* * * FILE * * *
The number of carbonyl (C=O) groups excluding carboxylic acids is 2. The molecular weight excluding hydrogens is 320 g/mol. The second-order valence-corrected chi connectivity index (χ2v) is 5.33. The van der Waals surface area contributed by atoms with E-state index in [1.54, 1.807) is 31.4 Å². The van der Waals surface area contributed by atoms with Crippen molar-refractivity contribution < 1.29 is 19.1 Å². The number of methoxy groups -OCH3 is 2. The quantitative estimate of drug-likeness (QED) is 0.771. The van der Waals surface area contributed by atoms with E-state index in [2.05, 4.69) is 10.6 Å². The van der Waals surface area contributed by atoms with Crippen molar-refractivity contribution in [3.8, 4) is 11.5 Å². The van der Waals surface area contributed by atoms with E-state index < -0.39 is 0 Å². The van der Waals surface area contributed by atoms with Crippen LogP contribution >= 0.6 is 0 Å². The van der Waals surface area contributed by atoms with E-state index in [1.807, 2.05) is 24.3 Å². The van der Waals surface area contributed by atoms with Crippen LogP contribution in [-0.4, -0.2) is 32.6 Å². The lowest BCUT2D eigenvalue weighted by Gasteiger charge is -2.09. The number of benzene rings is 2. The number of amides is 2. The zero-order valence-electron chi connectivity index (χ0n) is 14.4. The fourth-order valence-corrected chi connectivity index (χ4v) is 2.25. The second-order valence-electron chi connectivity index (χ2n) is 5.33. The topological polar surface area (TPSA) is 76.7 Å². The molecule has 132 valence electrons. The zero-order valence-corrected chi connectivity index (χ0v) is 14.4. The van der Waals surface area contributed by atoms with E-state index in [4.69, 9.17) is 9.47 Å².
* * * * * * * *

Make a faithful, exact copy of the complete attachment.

The number of carbonyl (C=O) groups excluding carboxylic acids is 2. The molecular weight excluding hydrogens is 320 g/mol. The second-order valence-corrected chi connectivity index (χ2v) is 5.33. The van der Waals surface area contributed by atoms with E-state index in [1.54, 1.807) is 31.4 Å². The van der Waals surface area contributed by atoms with Crippen molar-refractivity contribution < 1.29 is 19.1 Å². The number of methoxy groups -OCH3 is 2. The quantitative estimate of drug-likeness (QED) is 0.771. The van der Waals surface area contributed by atoms with E-state index in [2.05, 4.69) is 10.6 Å². The van der Waals surface area contributed by atoms with Crippen molar-refractivity contribution in [3.8, 4) is 11.5 Å². The van der Waals surface area contributed by atoms with E-state index < -0.39 is 0 Å². The van der Waals surface area contributed by atoms with Crippen LogP contribution >= 0.6 is 0 Å². The van der Waals surface area contributed by atoms with E-state index in [1.807, 2.05) is 24.3 Å². The van der Waals surface area contributed by atoms with Crippen LogP contribution in [-0.4, -0.2) is 32.6 Å². The lowest BCUT2D eigenvalue weighted by Gasteiger charge is -2.09. The number of benzene rings is 2. The number of amides is 2. The zero-order valence-electron chi connectivity index (χ0n) is 14.4. The fourth-order valence-corrected chi connectivity index (χ4v) is 2.25. The second-order valence-electron chi connectivity index (χ2n) is 5.33. The topological polar surface area (TPSA) is 76.7 Å². The molecule has 132 valence electrons. The zero-order valence-corrected chi connectivity index (χ0v) is 14.4. The van der Waals surface area contributed by atoms with E-state index in [4.69, 9.17) is 9.47 Å².